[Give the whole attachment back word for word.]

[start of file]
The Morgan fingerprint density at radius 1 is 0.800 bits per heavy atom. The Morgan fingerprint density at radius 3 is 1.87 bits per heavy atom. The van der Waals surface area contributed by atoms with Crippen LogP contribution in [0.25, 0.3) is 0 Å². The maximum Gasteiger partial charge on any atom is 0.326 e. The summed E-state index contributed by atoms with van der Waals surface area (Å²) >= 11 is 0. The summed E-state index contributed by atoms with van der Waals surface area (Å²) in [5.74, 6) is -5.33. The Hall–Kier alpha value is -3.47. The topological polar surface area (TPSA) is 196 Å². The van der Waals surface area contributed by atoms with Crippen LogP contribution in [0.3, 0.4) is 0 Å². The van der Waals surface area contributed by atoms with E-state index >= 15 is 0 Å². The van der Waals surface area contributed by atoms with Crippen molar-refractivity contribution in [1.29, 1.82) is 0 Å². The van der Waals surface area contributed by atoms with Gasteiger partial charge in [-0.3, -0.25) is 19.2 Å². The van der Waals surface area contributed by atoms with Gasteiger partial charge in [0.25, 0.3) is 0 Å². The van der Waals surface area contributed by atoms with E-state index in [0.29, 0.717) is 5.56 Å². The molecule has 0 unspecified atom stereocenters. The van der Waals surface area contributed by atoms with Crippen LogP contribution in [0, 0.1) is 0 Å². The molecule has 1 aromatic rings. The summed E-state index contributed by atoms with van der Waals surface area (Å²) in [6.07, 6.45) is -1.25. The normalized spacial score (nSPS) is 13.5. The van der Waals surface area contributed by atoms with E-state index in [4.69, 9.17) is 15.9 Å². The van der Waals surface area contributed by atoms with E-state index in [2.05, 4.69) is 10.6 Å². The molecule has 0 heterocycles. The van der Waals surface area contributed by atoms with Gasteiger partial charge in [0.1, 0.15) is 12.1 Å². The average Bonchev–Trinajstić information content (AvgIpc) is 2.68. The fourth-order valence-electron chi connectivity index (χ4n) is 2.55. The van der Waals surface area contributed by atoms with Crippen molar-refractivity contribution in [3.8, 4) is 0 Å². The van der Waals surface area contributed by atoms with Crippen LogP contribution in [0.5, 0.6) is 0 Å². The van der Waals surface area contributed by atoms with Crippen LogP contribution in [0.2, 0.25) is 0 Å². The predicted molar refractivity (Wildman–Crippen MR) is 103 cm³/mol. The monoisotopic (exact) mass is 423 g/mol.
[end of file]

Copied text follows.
The Morgan fingerprint density at radius 1 is 0.800 bits per heavy atom. The Morgan fingerprint density at radius 3 is 1.87 bits per heavy atom. The van der Waals surface area contributed by atoms with Crippen LogP contribution in [0.25, 0.3) is 0 Å². The maximum Gasteiger partial charge on any atom is 0.326 e. The summed E-state index contributed by atoms with van der Waals surface area (Å²) >= 11 is 0. The summed E-state index contributed by atoms with van der Waals surface area (Å²) in [5.74, 6) is -5.33. The Hall–Kier alpha value is -3.47. The topological polar surface area (TPSA) is 196 Å². The van der Waals surface area contributed by atoms with Crippen LogP contribution in [0.3, 0.4) is 0 Å². The van der Waals surface area contributed by atoms with E-state index >= 15 is 0 Å². The van der Waals surface area contributed by atoms with Crippen molar-refractivity contribution in [1.29, 1.82) is 0 Å². The van der Waals surface area contributed by atoms with Gasteiger partial charge in [-0.3, -0.25) is 19.2 Å². The van der Waals surface area contributed by atoms with Gasteiger partial charge in [0.25, 0.3) is 0 Å². The van der Waals surface area contributed by atoms with E-state index in [0.29, 0.717) is 5.56 Å². The molecule has 0 unspecified atom stereocenters. The van der Waals surface area contributed by atoms with Crippen LogP contribution in [0, 0.1) is 0 Å². The molecule has 1 aromatic rings. The summed E-state index contributed by atoms with van der Waals surface area (Å²) in [6.07, 6.45) is -1.25. The normalized spacial score (nSPS) is 13.5. The van der Waals surface area contributed by atoms with E-state index in [4.69, 9.17) is 15.9 Å². The van der Waals surface area contributed by atoms with E-state index in [2.05, 4.69) is 10.6 Å². The molecule has 0 heterocycles. The van der Waals surface area contributed by atoms with Gasteiger partial charge in [0.1, 0.15) is 12.1 Å². The average Bonchev–Trinajstić information content (AvgIpc) is 2.68. The fourth-order valence-electron chi connectivity index (χ4n) is 2.55. The van der Waals surface area contributed by atoms with Crippen molar-refractivity contribution in [3.8, 4) is 0 Å². The van der Waals surface area contributed by atoms with Crippen LogP contribution in [0.5, 0.6) is 0 Å². The van der Waals surface area contributed by atoms with Crippen LogP contribution in [0.2, 0.25) is 0 Å². The predicted molar refractivity (Wildman–Crippen MR) is 103 cm³/mol. The monoisotopic (exact) mass is 423 g/mol.